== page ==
Aside from being interesting experimentations in form, these choices also expedite the story. My Sextortion Diary flies at a blissful hour and change, a runtime that is paced with an expertly balanced push-and-pull of suspenseful intrigue and meditative slice-of-life. Every progression in Franquesa’s relationship with and investigation of her hacker grabs your throat and doesn’t let up. The hacker even becomes its own bizarrely fascinating character. Part of this is in the way Franquesa portrays them: with a robotic, two-toned voiceover edited to close-ups on each word of each email, injecting the film with a crafty but troubling energy. The other part is the threatening content of their emails; the digital antagonist appears to put thought and care into their correspondence like a cheeky Bond villain (one email ends with a smiley face). This tension is palpable and compelling, but is never lost when transitioning to slower long takes of just Franquesa simply staring at her screen, contemplating next steps. The director captures her life through a voyeuristic lens, often using lo-fi webcam videos and selfie-mode cellphone reconstructions to evoke the perspective her hacker may have. And yet, through an audience’s eyes, it never feels like exploitation. It is merely a lens into her own psyche—observant filmmaking stripped down to its bare essentials.

Viewers will be so entranced by the film that they may be off-guard when it ends at its peak. Conventional wisdom says to not overstay your welcome, but epilogue interstitials imply that there is still more to the story than what Franquesa shows us. (Although I wouldn’t call this film a capital M mystery, it feels wrong to spoil any of its twists and turns in this review.) It would have felt even more satisfying for Franquesa and her crew to have waited out more details so they could end the story on an even higher note. Then again, it’s not entirely clear how long it would’ve taken due to the justice system’s lethargy in addressing the film’s very subject matter.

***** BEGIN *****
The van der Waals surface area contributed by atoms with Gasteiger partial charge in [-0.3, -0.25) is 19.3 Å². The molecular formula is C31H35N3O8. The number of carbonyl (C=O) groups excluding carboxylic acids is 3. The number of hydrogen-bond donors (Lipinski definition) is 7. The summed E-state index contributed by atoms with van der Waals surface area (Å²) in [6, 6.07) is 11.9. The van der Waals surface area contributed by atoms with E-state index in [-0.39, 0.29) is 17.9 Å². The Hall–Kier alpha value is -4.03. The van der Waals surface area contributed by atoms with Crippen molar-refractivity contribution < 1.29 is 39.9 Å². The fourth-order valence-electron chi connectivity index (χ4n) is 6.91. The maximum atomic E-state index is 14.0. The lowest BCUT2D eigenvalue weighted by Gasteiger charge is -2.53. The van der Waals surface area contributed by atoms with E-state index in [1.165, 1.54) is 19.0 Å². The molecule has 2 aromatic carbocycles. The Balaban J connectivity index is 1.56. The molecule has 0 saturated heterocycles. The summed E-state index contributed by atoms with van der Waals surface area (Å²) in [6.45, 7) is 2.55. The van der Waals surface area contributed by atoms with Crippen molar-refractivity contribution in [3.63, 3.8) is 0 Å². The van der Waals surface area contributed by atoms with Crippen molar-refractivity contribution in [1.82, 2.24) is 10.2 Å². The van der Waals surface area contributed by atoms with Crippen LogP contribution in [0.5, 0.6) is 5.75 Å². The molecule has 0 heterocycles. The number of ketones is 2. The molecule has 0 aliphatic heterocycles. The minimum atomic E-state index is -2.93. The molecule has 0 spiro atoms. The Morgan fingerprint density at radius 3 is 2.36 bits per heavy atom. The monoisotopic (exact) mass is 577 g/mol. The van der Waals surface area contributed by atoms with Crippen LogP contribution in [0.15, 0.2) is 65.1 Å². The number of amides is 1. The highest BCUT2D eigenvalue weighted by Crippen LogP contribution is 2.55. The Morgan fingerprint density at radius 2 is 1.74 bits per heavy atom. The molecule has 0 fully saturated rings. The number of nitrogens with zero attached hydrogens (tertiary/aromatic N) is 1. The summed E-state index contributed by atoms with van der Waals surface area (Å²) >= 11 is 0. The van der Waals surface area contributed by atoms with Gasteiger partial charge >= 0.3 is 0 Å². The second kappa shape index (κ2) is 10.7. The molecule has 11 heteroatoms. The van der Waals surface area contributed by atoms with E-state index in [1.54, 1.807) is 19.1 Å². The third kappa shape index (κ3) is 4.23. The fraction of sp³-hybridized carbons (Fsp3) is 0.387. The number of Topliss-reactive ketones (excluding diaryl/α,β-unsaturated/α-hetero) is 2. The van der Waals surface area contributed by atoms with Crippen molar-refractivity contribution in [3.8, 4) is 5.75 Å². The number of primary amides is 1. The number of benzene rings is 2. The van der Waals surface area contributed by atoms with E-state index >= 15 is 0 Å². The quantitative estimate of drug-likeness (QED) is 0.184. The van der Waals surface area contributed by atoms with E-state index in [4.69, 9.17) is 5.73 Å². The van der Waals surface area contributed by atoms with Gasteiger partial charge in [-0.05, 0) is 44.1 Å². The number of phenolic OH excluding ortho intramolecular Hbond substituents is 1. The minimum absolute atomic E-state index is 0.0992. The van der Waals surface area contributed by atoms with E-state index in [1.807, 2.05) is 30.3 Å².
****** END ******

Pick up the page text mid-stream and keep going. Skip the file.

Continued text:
Filmmakers need to strike while the iron is hot, so anything lacking is more than made up for in it being able to be seen at all. It feels like a first of its kind, an autobiographical account on the state of online privacy, or lack thereof, using the very tools in which that privacy is often unwound. And yet, these tools are reclaimed by a filmmaker who is unequivocally in control of her own abilities. It is as sobering as it is thrilling and, for these reasons and more, is a must-see.

My Sextortion Diary premiered as part of Hot Docs 2024.

Larry Fried is a filmmaker, writer, and podcaster based in New Jersey. He is the host and creator of the podcast "My Favorite Movie is... , " a podcast telling the stories behind how an all-time favorite movie earns that title. His writing has been featured by the New York Film Festival, as well as on Geek Vibes Nation and Slash Film. He is also the Visual Content Manager at Special Olympics New Jersey, an organization dedicated to competition and training opportunities for athletes with intellectual disabilities across the Garden State.